In most sectors, market concentration in the United States has been on the rise for the past two decades. Major companies have a larger market share than before, fuelling a renewed antitrust debate.

This increase may be attributed to several phenomena, but it is difficult to disentangle their respective contributions. Reallocating production to highly productive and profitable companies (the so-called "superstars") has resulted in both productivity gains and increased concentration. The increase in concentration and profits in the US could also be the result of an overall fall-off in the intensity of competition due to weaker competition policies or higher barriers to entry, which may have been facilitated by digital technologies.

Increased concentration may have a negative impact on corporate investment. Its effect on real wages is less certain: on the one hand, an increase in firms' market power may result in higher prices or lower negotiated wages, but on the other, firms that generate profits may also sometimes share some of them with their employees.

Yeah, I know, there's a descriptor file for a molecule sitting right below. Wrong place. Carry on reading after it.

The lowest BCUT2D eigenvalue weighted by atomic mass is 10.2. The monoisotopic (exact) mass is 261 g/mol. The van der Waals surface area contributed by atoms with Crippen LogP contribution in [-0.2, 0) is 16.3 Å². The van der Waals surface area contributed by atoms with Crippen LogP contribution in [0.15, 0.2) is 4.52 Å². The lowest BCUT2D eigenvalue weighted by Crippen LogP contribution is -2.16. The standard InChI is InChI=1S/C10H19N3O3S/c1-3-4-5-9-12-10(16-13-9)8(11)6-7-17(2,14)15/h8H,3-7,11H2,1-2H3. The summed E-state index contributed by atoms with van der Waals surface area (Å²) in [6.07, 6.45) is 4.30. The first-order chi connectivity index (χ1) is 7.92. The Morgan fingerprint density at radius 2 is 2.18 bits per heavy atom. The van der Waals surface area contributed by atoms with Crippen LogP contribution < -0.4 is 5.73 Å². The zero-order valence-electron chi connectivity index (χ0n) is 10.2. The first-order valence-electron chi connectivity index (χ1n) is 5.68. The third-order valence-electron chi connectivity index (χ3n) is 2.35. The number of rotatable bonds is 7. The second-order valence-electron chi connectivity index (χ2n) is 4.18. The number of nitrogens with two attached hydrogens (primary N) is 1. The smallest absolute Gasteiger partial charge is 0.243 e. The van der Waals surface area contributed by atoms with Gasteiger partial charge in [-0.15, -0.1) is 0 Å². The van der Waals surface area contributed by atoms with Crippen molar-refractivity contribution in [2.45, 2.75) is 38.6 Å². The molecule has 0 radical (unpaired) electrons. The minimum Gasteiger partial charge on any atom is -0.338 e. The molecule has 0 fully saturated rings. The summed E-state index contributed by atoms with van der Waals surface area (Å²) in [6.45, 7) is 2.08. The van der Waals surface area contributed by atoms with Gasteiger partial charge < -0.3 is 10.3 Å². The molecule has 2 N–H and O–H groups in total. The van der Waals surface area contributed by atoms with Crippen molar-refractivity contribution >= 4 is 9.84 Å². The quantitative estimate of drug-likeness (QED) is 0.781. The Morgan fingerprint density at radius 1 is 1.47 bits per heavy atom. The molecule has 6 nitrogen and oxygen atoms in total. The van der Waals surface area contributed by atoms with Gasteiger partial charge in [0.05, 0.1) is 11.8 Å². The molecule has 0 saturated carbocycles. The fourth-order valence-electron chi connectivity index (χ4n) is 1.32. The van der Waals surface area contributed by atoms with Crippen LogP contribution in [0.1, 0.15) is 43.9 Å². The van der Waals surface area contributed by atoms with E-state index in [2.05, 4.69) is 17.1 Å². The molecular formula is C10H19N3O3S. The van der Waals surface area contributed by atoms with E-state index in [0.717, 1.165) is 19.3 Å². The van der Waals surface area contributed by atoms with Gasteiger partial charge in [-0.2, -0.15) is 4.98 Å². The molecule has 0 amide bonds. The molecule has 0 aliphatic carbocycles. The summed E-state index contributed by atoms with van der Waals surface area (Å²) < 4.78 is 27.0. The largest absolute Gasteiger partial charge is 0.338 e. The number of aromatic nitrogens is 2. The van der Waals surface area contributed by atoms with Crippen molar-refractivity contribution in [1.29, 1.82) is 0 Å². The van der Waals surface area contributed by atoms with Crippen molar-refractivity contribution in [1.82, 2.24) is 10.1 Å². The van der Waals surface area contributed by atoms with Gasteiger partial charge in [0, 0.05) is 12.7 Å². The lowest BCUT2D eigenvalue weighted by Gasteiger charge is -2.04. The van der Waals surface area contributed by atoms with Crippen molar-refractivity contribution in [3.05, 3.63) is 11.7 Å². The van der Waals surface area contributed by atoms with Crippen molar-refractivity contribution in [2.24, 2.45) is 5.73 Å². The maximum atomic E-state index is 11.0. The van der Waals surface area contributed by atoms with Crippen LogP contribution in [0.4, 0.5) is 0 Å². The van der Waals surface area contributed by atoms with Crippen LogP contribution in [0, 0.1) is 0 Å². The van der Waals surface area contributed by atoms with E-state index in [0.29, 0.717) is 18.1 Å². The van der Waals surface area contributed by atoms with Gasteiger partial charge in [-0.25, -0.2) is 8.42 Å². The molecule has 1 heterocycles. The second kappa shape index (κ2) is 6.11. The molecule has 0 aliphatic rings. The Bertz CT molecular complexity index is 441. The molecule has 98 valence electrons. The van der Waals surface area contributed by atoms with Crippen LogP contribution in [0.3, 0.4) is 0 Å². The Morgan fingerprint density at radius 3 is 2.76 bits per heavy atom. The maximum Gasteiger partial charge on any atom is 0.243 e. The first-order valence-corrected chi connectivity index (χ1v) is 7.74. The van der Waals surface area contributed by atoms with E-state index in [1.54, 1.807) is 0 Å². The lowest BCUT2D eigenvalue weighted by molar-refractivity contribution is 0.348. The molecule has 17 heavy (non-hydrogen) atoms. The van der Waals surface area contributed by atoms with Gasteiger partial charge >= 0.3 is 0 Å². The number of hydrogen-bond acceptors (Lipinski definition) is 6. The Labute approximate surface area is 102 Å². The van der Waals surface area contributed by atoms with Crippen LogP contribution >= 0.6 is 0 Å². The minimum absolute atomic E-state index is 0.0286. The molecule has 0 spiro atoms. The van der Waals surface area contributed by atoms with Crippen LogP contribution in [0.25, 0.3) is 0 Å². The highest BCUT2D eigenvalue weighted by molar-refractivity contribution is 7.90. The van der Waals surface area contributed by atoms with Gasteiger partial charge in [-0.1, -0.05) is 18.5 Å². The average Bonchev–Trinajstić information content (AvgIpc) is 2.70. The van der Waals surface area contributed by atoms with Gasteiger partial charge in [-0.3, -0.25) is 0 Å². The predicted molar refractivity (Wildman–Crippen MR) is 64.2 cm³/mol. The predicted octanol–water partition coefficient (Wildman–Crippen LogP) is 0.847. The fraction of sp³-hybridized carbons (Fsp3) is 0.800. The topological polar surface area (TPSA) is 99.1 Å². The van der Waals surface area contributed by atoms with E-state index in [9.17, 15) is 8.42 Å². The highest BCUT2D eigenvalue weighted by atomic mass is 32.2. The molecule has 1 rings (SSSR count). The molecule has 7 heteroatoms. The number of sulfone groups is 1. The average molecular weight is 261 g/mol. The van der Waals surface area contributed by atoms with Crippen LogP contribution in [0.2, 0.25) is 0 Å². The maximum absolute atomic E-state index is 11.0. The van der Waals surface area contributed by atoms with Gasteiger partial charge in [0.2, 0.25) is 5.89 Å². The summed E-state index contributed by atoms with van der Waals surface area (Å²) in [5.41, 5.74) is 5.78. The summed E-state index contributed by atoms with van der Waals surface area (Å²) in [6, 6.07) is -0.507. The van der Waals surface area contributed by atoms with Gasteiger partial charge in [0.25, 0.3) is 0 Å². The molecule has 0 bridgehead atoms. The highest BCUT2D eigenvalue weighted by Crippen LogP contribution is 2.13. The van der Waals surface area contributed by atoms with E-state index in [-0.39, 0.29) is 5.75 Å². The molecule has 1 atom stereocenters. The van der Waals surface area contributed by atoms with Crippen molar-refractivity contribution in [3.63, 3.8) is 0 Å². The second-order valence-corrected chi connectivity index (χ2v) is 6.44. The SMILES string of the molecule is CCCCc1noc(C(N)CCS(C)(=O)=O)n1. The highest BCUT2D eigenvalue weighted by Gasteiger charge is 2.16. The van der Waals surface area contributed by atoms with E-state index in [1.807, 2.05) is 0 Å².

These developments contribute to increasing income inequality in the US. Indeed, higher profits mean a transfer of wealth from consumers to capital owners, who are on average better off. Moreover, since productivity and wage gaps between companies contribute significantly to aggregate wage inequality, sharp growth in a small number of highly-productive companies can increase inequality, even in the absence of competition issues.

These phenomena have not yet been clearly identified in Europe, where concentration has remained stable overall. Although certain measurements appear to indicate an increase in profits in Europe, the literature is more divided with respect to this.

Trésor-Economics No. 232